Both sides having agreed upon the facts, leaving skeptics out of the question, people could divide themselves into but two parties: the believers in the direct agency of the devil, and the believers in disembodied and other spirits. The fact alone, that theology dreaded a great deal more the revelations which might come through this mysterious agency than all the threatening ʺconflictsʺ with Science and the categorical denials of the latter, ought to have opened the eyes of the most skeptical. The church of Rome has never been either credulous or cowardly, as is abundantly proved by the Machiavellism which marks her policy. Moreover, she has never troubled herself much about the clever prestidigitateurs whom she knew to be simply adepts in juggling. Robert Houdin, Comte, Hamilton and Bosco, slept secure in their beds, while she persecuted such men as Paracelsus, Cagliostro, and Mesmer, the Hermetic philosophers and mystics — and effectually stopped every genuine manifestation of an occult nature by killing the mediums.

Those who are unable to believe in a personal devil and the dogmas of the church must nevertheless accord to the clergy enough of shrewdness to prevent the compromising of her reputation for infallibility by making so much of manifestations which, if fraudulent, must inevitably be some

day exposed. But the best testimony to the reality of this force was given by Robert Houdin himself, the king of jugglers, who, upon being called as an expert by the Academy to witness the wonderful clairvoyant powers and occasional mistakes of a table, said: ʺWe jugglers never make mistakes, and my second‐sight never failed me yet.ʺ


The learned astronomer Babinet was not more fortunate in his selection of Comte, the celebrated ventriloquist, as an expert to testify against the phenomena of direct voices and the rappings. Comte, if we may believe the witnesses, laughed in the face of Babinet at the bare suggestion that the raps were produced by ʺunconscious ventriloquism!ʺ The latter theory, worthy twin‐sister of ʺunconscious cerebration,ʺ caused many of the most skeptical academicians to blush. Its absurdity was too apparent.

ʺThe problem of the supernatural,ʺ says de Gasparin, ʺsuch as it was presented by the middle ages, and as it stands now, is not among the number of those which we are permitted to despise; its breadth and grandeur escape the notice of no one. . . . Everything is profoundly serious in it, both the evil and the remedy, the superstitious recrudescency, and the physical fact which is destined to conquer the latter.ʺ*

* ʺAvant propos,ʺ pp. 12 and 16.


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Further, he pronounces the following decisive opinion, to which he came, conquered by the various manifestations, as he says himself — ʺThe number of facts which claim their place in the broad daylight of truth, has so much increased of late, that of two consequences one is henceforth inevitable: either the domain of natural sciences must consent to expand itself, or the domain of the supernatural will become so enlarged as to have no bounds.ʺ*

Among the multitude of books against spiritualism emanating from Catholic and Protestant sources, none have produced a more appalling effect than the works of de Mirville and des Mousseaux: La Magie au XIXme Siecle — Mœurs et Pratiques des Demons — Hauts Phénoménes de la Magie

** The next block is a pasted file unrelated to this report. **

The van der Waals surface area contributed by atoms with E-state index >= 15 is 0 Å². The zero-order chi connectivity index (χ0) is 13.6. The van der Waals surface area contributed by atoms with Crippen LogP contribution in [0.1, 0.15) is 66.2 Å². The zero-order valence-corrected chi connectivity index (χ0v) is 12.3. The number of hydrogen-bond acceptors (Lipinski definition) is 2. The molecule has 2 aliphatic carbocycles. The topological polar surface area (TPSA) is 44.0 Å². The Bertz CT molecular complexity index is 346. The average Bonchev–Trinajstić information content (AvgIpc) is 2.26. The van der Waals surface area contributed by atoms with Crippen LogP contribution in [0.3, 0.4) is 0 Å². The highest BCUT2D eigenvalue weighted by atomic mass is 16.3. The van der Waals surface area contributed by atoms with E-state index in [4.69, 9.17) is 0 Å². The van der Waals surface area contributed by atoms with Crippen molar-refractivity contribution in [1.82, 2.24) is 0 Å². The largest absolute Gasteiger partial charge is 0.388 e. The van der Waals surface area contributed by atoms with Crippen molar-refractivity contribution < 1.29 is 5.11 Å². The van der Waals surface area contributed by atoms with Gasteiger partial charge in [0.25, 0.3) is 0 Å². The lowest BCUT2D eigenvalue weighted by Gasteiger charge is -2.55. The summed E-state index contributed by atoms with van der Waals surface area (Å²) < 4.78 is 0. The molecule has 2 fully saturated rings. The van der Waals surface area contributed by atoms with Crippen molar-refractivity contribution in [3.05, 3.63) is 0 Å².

— Les Mediateurs de la Magie — Des Esprits et de leurs Manifestations, etc. They comprise the most cyclopædic biography of the devil and his imps that has appeared for the private delectation of good Catholics since the middle ages.


According to the authors, he who was ʺa liar and murderer from the beginning,ʺ was also the principal motor of spiritual phenomena. He had been for thousands of years at the head of pagan theurgy; and it was he, again, who, encouraged by the increase of heresies, infidelity, and atheism, had

reappeared in our century. The French Academy lifted up its voice in a general outcry of indignation, and M. de Gasparin even took it for a personal insult. ʺThis is a declaration of war, a ʹlevée of shieldsʹ ʺ — wrote he in his voluminous book of refutations. ʺThe work of M. de Mirville is a real manifesto. . . .

I would be glad to see in it the expression of a strictly individual opinion, but, in truth, it is impossible. The success of the work, these solemn adhesions, the faithful reproduction of its theses by the journals and writers of the party, the solidarity established throughout between them and the whole body of catholicity . . . everything goes to show a work which is essentially an act, and has the value of a collective labor. As it is, I felt that I had a duty to perform. . . . I felt obliged to pick up the glove. . . . and lift high the Protestant flag against the Ultramontane banner.ʺ†

The medical faculties, as might have been expected, assuming the part of the Greek chorus, echoed the various expostulations against the demonological authors. The

Medico‐Psychological Annals, edited by Drs. Brierre de Boismont and Cerise, published the following: ʺOutside these controversies of antagonistical parties, never in our country did a writer dare to face, with a more aggressive serenity, . . .

the sarcasms, the scorn of what we term common sense; and, as if to defy and challenge at the same time thundering peals of laughter and shrugging of shoulders, the author strikes an attitude, and placing himself with effrontery before the

* Vol. i., p. 244. † Vol. ii., p. 524.


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members of the Academy . . . addresses to them what he modestly terms his Memoire on the Devil!ʺ*